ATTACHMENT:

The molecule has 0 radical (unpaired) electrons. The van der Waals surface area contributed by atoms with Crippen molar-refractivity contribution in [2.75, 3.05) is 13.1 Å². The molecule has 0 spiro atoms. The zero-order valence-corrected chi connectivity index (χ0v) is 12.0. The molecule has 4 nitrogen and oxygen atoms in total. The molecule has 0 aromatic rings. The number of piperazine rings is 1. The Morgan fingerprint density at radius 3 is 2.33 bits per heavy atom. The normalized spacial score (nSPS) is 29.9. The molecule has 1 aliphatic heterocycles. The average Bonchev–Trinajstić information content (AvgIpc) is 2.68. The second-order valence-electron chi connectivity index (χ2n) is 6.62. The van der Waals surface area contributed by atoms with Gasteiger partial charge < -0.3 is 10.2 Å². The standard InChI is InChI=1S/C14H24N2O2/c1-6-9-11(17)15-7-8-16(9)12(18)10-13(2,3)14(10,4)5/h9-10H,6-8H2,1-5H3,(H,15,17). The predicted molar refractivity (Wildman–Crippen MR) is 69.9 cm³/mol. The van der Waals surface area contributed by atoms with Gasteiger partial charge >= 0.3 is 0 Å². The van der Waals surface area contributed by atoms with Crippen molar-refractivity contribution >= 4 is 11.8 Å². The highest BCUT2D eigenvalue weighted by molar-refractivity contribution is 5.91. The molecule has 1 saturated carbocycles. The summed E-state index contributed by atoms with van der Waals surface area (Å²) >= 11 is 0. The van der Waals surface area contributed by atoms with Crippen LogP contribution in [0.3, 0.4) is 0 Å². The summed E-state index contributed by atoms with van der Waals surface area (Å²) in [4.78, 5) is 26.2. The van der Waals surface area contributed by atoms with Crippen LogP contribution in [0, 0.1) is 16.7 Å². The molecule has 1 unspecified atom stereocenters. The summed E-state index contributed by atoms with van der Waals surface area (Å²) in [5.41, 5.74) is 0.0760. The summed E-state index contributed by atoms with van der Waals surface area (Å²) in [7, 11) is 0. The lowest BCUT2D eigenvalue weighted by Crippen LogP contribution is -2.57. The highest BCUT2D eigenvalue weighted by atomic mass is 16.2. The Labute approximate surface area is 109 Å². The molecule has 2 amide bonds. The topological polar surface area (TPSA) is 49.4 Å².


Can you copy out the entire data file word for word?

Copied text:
The molecule has 0 radical (unpaired) electrons. The van der Waals surface area contributed by atoms with Crippen molar-refractivity contribution in [2.75, 3.05) is 13.1 Å². The molecule has 0 spiro atoms. The zero-order valence-corrected chi connectivity index (χ0v) is 12.0. The molecule has 4 nitrogen and oxygen atoms in total. The molecule has 0 aromatic rings. The number of piperazine rings is 1. The Morgan fingerprint density at radius 3 is 2.33 bits per heavy atom. The normalized spacial score (nSPS) is 29.9. The molecule has 1 aliphatic heterocycles. The average Bonchev–Trinajstić information content (AvgIpc) is 2.68. The second-order valence-electron chi connectivity index (χ2n) is 6.62. The van der Waals surface area contributed by atoms with Gasteiger partial charge < -0.3 is 10.2 Å². The standard InChI is InChI=1S/C14H24N2O2/c1-6-9-11(17)15-7-8-16(9)12(18)10-13(2,3)14(10,4)5/h9-10H,6-8H2,1-5H3,(H,15,17). The predicted molar refractivity (Wildman–Crippen MR) is 69.9 cm³/mol. The van der Waals surface area contributed by atoms with Gasteiger partial charge >= 0.3 is 0 Å². The van der Waals surface area contributed by atoms with Crippen molar-refractivity contribution >= 4 is 11.8 Å². The highest BCUT2D eigenvalue weighted by molar-refractivity contribution is 5.91. The molecule has 1 saturated carbocycles. The summed E-state index contributed by atoms with van der Waals surface area (Å²) >= 11 is 0. The van der Waals surface area contributed by atoms with Crippen LogP contribution in [0.3, 0.4) is 0 Å². The summed E-state index contributed by atoms with van der Waals surface area (Å²) in [4.78, 5) is 26.2. The van der Waals surface area contributed by atoms with Crippen LogP contribution in [0, 0.1) is 16.7 Å². The molecule has 1 unspecified atom stereocenters. The summed E-state index contributed by atoms with van der Waals surface area (Å²) in [5.41, 5.74) is 0.0760. The summed E-state index contributed by atoms with van der Waals surface area (Å²) in [7, 11) is 0. The lowest BCUT2D eigenvalue weighted by Crippen LogP contribution is -2.57. The highest BCUT2D eigenvalue weighted by atomic mass is 16.2. The Labute approximate surface area is 109 Å². The molecule has 2 amide bonds. The topological polar surface area (TPSA) is 49.4 Å².